Matthew Salomone

Welcome to my homepage. I'm an assistant professor in the Department of Mathematics at Bridgewater State University in Bridgewater, Massachusetts.

If you've come looking for information about what I do — or what I'm doing — the links at left can help direct you.

Teaching and Pedagogy

I believe... That mathematics was made to be understood, not merely "done." A committed evangelist of reform and literacy pedagogy, I believe every mathematical concept tells a story — and that that story is written in a variety of dialects: not merely in formulas but also in illustrations, numbers, and above all, in words. Truly successful students of mathematics are engaged with the whole story, not merely the computations.

This semester... I am teaching:

Learning Assistance

I believe... That self-directed learners are made, not born. Essential as mathematics is to a liberal-arts education, not every student arrives to college with the skill and confidence to succeed in college-level mathematics. I believe that any student, properly supported by both unstructured tutoring and mentoring, and structured coaching and small-group engagement, can turn mathematics from an adversary to an ally.

This semester... Math Services offers approximately thirty undergraduate math tutors on a drop-in basis during all business hours. We also provide attached learning assistants to enhanced sections of introductory math courses designed to assist students with gaps in their math background to be prepared for success in calculus.

Math Services is also offering a Trigonometry workshop series designed to build students' intuition and skill in trigonometry.

I also coordinate peer learning assistants (PALs) for introductory courses across the College of Science and Mathematics, supported by the NSF STREAMS grant.

Research

I believe... That the story of mathematics continues to unfold, and there is something for everybody in its telling. Mathematics is a beautiful subject in its own right, a discipline whose insistent logical consistency gives it a legitimate claim to perfection. However, I believe that math's "baser" nature — its manifestations in the sciences and other applications — are the key to making mathematics accessible to all open-minded critical learners, regardless of their discipline. Within even the highest mathematics, a lower purpose can ultimately be found.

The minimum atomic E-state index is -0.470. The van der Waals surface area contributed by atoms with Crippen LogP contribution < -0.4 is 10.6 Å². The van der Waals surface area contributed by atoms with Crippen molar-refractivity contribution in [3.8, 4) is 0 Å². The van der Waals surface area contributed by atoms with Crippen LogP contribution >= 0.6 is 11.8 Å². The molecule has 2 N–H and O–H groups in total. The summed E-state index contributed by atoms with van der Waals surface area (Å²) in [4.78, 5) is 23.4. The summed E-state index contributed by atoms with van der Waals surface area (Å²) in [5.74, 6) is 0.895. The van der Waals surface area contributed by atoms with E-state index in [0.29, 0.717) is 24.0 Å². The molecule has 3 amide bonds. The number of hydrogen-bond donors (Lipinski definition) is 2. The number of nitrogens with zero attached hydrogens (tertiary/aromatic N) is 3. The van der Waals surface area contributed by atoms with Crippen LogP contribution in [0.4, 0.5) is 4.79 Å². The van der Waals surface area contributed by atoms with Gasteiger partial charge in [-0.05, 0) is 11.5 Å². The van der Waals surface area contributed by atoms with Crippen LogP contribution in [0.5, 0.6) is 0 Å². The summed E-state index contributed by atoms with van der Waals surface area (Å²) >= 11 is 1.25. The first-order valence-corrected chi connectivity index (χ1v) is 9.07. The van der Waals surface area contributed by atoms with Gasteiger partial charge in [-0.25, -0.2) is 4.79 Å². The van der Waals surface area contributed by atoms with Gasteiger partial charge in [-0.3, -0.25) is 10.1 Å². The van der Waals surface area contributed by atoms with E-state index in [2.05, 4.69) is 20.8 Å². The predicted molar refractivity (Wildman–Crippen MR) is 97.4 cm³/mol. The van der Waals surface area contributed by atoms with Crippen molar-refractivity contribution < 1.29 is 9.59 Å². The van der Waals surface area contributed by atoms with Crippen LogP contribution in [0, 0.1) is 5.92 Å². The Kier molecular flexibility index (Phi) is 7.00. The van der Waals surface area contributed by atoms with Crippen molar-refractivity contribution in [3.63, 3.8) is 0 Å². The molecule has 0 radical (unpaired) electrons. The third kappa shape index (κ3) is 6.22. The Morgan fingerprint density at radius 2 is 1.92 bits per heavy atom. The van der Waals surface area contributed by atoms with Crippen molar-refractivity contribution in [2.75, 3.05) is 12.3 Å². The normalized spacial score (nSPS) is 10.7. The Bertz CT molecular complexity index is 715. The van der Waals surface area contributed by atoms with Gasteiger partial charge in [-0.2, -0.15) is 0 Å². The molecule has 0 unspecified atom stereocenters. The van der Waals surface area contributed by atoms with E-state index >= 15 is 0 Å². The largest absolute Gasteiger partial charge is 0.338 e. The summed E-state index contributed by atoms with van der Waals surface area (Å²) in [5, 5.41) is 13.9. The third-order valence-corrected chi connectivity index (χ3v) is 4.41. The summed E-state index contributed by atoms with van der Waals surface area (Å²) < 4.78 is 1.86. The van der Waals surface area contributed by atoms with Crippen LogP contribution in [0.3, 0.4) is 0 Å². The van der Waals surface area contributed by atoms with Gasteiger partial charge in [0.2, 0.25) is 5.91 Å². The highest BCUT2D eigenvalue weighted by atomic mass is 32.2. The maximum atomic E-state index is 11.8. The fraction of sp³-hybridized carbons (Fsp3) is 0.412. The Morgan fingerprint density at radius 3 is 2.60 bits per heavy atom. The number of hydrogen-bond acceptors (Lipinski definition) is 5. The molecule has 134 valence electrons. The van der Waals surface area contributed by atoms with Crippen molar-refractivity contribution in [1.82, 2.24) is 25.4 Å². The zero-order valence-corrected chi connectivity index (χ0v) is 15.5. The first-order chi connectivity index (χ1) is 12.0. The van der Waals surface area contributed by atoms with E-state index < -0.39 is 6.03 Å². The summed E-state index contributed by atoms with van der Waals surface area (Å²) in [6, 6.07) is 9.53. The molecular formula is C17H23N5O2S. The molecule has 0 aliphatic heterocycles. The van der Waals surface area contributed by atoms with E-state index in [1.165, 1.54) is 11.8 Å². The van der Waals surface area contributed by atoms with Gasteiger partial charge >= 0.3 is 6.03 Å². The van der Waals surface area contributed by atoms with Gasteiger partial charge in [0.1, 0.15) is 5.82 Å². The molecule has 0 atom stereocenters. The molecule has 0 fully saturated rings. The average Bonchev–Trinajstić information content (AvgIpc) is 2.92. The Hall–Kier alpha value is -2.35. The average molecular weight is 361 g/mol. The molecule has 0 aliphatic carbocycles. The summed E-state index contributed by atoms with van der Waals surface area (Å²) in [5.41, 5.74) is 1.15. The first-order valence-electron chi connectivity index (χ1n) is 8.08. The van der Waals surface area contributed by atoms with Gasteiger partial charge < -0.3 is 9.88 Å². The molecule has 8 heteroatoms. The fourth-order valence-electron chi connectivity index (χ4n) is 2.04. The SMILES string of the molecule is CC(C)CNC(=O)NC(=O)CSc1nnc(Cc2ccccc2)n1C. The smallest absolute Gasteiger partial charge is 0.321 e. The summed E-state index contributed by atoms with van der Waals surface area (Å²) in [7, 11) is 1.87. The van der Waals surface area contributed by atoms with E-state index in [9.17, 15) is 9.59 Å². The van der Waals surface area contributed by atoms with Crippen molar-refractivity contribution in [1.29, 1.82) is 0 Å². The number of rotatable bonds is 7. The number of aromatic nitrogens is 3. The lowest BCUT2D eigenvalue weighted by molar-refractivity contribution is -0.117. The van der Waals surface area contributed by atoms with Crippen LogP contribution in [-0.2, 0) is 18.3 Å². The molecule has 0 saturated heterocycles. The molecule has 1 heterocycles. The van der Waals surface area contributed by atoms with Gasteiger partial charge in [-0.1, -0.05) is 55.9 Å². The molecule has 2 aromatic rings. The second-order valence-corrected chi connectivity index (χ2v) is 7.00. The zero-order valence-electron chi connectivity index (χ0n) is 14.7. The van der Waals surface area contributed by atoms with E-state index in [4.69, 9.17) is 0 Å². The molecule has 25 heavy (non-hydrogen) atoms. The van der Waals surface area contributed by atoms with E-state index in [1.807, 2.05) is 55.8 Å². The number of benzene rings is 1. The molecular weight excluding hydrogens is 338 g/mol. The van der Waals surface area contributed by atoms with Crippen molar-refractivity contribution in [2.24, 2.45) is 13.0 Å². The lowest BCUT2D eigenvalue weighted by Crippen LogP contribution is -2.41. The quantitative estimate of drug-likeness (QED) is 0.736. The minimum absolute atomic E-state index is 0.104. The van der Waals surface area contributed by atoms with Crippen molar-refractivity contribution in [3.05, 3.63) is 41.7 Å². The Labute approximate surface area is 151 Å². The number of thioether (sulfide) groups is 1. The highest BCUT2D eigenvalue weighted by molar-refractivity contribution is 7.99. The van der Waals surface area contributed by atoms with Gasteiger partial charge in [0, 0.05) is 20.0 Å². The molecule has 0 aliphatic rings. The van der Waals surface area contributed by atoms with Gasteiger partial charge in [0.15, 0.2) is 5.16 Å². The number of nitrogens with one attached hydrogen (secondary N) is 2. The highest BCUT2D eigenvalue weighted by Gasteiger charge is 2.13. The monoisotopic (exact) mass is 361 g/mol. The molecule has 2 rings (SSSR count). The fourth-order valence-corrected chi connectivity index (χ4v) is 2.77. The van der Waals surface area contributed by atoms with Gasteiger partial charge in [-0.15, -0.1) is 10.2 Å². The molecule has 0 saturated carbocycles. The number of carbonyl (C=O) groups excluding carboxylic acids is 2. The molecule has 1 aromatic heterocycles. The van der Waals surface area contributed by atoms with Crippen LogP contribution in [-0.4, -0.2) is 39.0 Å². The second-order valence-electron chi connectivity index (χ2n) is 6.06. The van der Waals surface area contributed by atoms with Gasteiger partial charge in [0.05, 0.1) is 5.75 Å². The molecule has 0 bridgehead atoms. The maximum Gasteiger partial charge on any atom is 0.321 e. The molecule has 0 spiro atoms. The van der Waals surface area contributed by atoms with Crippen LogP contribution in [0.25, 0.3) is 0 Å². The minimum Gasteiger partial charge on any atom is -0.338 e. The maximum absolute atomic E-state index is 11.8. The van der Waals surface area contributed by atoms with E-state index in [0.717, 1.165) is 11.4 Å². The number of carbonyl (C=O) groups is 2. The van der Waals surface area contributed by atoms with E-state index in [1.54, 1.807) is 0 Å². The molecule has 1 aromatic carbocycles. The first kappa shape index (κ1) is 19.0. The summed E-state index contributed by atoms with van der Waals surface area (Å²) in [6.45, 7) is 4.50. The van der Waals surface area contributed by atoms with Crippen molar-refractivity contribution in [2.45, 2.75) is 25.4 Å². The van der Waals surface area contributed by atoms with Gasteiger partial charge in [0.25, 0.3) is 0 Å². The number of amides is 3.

This semester... Inspired by, and in collaboration with, my colleague Dr. Heidi Burgiel, I am working on untangling the global symmetries of one of M.C. Escher's woodcuts, and making the case that many of Escher's works share a common symmetrical theme. Our work on Escher's 1966 woodcut Path of Life III is published:

Burgiel, H. and Salomone, M. Logarithmic Spirals and Projective Geometry in M.C. Escher's "Path of Life III." Journal of Humanistic Mathematics, 2 (1) (2012): 22-35.

I am also continuing research into how symmetry and geometry bear upon the dynamics of N-body problems. I am particularly interested in characterizing curvatures of Jacobi-Maupertuis metrics, using a variety of techniques.

Curriculum and Service

I believe... That practical quantitative skills are at the heart of the liberal arts, and the math faculty have a duty to support faculty and students from across the university with a thoughtful curriculum and ample professional development. In today's data-driven academy, the one-size-fits-all math curriculum of the past is showing its age. Students and scholars in many fields are now faced with the task of carefully writing and critically reading quantitative arguments in their discipline, arguments which are inaccessible without a solid foundation of quantitative reasoning skills.

This semester... I am facilitating Quantity Across the Curriculum (QuAC), a faculty learning community collaborating to enhance the offerings and effectiveness of quantitative assignments and courses in all disciplines. I am also working with faculty and administrators to clarify and assess the quantitative reasoning requirement of BSU's Core Curriculum.